Listen to the kids
Next week thousands of students across the country will ‘strike’ over the lack of action being taken to combat climate change, the biggest and most urgent threat to humanity’s existence on this planet. If we care about the planet our children will inherit from us then we need to step up the communitywide conversation about how we can change our fossil-fuelled ways.
Two initiatives in Kaitaia last week were moves in the right direction. The massive 100kW solar power system at Kaitaia College not only supplies clean, renewable, cheap energy for the school, but is helping to spread the message that there are alternatives to our current carbon-heavy energy use. By integrating renewable energy into the curriculum, along with energy monitoring and conservation, these ideas will spread rapidly through our community, leading to more renewable energy projects and behavioural changes.
Transition Towns Kaitaia hosted environmental economist Khurram Rao to front a discussion on why New Zealand won’t reach the target of a 30 per cent reduction on 2005 emissions in the next decade. Khurram stated that our current energy efficient targets and carbon price policies won’t be enough to reach this goal, and that central government needs to adopt energy action plans in the transport, industry and residential sectors.
Last year the NRC signed the Local Government NZ Climate Change Declaration, which set out principles and aspirations addressing the challenges of climate change. It realised that councils and the government, need to work with communities, providing good information and resources so they can make the best decisions themselves.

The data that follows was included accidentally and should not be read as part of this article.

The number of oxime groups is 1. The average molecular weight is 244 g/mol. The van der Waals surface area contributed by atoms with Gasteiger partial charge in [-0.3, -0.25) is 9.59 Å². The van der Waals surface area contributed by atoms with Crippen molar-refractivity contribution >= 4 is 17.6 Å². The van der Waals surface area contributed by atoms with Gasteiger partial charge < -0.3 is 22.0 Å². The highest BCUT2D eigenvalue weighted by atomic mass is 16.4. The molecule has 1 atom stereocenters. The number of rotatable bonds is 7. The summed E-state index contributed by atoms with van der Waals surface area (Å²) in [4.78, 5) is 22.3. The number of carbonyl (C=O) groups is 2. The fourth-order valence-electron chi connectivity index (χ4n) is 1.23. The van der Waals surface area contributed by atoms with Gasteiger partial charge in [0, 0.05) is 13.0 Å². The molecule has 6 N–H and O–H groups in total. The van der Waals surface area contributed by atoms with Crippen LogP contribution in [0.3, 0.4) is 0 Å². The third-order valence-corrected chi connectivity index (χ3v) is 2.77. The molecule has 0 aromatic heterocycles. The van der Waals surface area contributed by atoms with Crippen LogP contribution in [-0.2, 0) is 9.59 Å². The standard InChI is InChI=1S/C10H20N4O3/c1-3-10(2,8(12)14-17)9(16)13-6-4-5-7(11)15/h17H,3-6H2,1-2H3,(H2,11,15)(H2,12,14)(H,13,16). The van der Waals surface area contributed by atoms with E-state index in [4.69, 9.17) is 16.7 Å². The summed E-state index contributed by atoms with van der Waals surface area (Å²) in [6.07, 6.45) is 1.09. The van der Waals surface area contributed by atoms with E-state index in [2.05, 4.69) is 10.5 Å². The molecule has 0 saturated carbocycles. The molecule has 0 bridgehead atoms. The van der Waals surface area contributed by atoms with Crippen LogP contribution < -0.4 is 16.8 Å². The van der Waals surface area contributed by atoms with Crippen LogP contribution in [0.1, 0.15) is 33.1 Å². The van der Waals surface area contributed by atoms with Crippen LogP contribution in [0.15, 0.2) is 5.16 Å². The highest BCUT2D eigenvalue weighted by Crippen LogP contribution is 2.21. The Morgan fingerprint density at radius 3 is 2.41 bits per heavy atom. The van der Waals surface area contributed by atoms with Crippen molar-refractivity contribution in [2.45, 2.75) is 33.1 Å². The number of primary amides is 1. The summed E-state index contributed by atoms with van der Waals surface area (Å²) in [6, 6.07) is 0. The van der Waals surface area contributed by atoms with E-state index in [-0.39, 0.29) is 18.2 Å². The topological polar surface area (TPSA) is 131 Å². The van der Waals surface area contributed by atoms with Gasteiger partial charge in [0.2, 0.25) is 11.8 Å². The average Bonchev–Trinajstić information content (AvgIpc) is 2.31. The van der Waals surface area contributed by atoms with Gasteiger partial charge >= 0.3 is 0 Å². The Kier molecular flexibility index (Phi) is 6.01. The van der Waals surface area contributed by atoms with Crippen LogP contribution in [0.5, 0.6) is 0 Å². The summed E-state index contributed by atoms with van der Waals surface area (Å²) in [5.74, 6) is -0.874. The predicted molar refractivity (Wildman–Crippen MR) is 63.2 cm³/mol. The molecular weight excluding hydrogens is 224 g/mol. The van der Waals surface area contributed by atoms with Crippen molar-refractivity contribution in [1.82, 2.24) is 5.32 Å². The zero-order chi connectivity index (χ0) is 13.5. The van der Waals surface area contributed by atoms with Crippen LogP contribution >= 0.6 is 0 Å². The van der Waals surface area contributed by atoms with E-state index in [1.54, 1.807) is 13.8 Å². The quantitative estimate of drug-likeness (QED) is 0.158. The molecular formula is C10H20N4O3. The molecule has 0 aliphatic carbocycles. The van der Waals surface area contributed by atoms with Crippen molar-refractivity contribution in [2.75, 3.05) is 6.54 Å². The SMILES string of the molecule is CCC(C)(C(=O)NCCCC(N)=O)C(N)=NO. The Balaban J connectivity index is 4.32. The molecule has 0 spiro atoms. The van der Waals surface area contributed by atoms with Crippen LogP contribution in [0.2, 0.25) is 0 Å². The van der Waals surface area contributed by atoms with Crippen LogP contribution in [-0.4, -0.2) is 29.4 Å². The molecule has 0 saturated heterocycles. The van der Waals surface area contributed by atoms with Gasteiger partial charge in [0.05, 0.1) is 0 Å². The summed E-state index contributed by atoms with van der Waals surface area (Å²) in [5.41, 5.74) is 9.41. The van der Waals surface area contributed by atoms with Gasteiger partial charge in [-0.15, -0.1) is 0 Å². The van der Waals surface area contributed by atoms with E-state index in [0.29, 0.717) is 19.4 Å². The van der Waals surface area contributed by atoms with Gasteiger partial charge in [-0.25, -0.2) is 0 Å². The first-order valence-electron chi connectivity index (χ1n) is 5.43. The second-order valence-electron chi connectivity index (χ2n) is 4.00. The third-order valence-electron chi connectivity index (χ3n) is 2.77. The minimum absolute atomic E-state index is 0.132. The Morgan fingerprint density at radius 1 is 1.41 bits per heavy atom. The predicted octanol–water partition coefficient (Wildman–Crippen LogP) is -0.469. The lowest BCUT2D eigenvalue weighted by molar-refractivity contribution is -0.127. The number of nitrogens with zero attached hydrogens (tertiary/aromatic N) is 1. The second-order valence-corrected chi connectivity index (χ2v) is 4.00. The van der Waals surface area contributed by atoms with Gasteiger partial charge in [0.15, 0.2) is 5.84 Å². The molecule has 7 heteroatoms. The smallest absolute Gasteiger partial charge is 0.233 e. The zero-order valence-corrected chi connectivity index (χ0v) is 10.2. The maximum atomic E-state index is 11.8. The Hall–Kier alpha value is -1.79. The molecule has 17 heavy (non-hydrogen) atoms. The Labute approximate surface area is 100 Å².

I’m hoping the work we’ve done in promoting electric vehicles and supporting the electric charging network in Northland will be encouraging locals to turn over a new leaf, a Nissan Leaf to be precise. These cars run at an equivalent cost of 30 cents per litre and produce no greenhouse gas emissions. A secondhand model costs around 10 to 15 grand, but has minimal running costs and is virtuallymaintenance free.
We’re helping with the establishment of ‘fast’ charging networks in Northland. Last year Whanga¯rei was crowned the most EV-friendly city in New Zealand. Our HQ in Whanga¯rei has installed its own rooftop solar system, which charges the 12 electric vehicles in our fleet and offers free charging just outside our office.
We’re also working with communities to understand, prepare for and build resilience to the physical impacts of climate change. Our 3200km of coastline and adjacent low-lying land creates coastal and flood hazards that will only increase with sea level rise and flash flooding. We’ve invested heavily in modelling and mapping these hazards, so if you are living in these areas you may want to check out https:/ /nrcgis.maps.arcgis.com/apps/ webappviewer/index.html?id=81b 958563a2c40ec89f2f60efc99b13b to estimate your current and future risks.
"I’m hoping the work we’ve done in promoting electric vehicles and supporting the electric charging network in Northland will be encouraging locals to turn over a new leaf..."